There is some slack, especially in regards to opinion and editorial matter. Of course there is.
Also, in my view, for amateurs there’s an allowable idiosyncratic choice of focus and fair expression of a point of view. Less-than-professional-quality ‘reporting’ drenched with ubiquitous ‘opinion’ can, possibly, be promulgated without fatally compromising the integrity or fairness of the observer or their platform. But only up to a point. (Which point? Well, like Justice Potter Stewart’s famous comment about defining hard-core pornography: “I know it when I see it.”)
Working to an ‘agenda’ — to say, affect the outcome of an election or referendum by deceitfully attacking ‘the other side’ — in effect moving from observer to activist, for me that’s a step too far. Taking such a position and acting on it can be seen as a luxury which costs credibility.
I know there’ve been a few chuckles about the State Services Commission training video on State sector neutrality, but the message is actually a good one, when boiled down, and a few people who fancy themselves (or promote themselves) as ‘news medium’ could absorb something of value from it.
Being opinionated is one thing. Queering the pitch, expressing bias in one’s reporting, or, for heavens sake, effectively being part of a Party’s election campaign machinery when an audience is expecting truth and accuracy — that’s another. Especially, if part of the campaigning for your preferred Party is to attack real news media as ‘biased’ or ‘inaccurate’, or ‘in the opposition’s pocket’ because their reporting of your Party displeases you.
That’s just cheap partisanship and garbage, and nothing at all to do with ‘new media versus mainstream media’.
Now, does all this mean reporters should allow themselves to be ‘played’ and spoon-fed talking points or spin (whether by government, opposition or the various players seen as up-and-coming?) and credulously repeat/report it without examination? No, of course not.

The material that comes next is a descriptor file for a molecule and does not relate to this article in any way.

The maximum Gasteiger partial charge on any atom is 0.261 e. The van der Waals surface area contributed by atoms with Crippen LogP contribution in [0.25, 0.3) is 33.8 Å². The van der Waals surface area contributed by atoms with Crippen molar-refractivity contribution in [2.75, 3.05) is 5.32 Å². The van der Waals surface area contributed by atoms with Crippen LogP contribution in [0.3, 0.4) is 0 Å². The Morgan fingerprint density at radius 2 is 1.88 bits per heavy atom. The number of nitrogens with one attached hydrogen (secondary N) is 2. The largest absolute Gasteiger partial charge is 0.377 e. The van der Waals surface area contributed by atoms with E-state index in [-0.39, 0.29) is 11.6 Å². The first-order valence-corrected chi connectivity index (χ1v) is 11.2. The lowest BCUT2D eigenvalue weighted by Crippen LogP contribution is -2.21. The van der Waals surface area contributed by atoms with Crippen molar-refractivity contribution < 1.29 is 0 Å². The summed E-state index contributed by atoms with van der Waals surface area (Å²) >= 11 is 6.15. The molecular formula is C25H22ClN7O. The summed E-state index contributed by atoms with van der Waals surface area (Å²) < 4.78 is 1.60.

Many journalists, particularly those in the press gallery, develop a professionally defensive each-side-is-as-bad-as-the-others cynicism. Yes, it can be unattractive, but you can see the reasons for it. No journo wants to be seen as ‘in the tank’ for any political player … unless they’re gearing up to cross the bridge and go to the dark side. It happens.
Still, the competitive environment has an impact — so too does the obvious phenomenon of experienced old pros moving into ‘communications’ roles where they’re better resourced and take a longer strategic view than most of the news media — which is, by definition, reactive most of the time.
I know when I was in the press gallery during a change of government for a little while the balance swung the media’s way — until the government communications machine spun into gear. For us journos it was like shooting fish in a barrel, with our once-Opposition, now-Government contacts acting all loose and undisciplined … making the truth easier to obtain. As I say, until the machine got going.
Sometimes it seems pretty clear from the presentation of news and newsmakers that a value judgment is being expressed by the reporter — whether the journalist’s, the news organisation’s or its owners’. The National Business Review, for instance, seems to take editorial positions, and judging by its treatment of its former Chief Reporter, sometimes to police them.
When members of a news medium run ‘campaigns’, or tell us as readers/viewers how we ‘ought’ to regard a matter or a person, at that point the medium has ceased being merely the medium — and that’s another topic. See: ‘Being the medium‘.
We’ve never been agenda people’
Saturday Night Live producer Lorne Michaels in an interview with Vulture said this well, in my opinion.
But we’ve never been agenda people. Our job — and it sounds too grand to say and none of us ever say it — is speaking truth to power. I’m registered as an Independent, not because everything that we do would be undermined if we were partisan — Jon Stewart has that role. Us? Theoretically, whoever it is in power, we’re against them.
… which reminded me of Richard Long and A cynical definition of ‘journalistic balance’.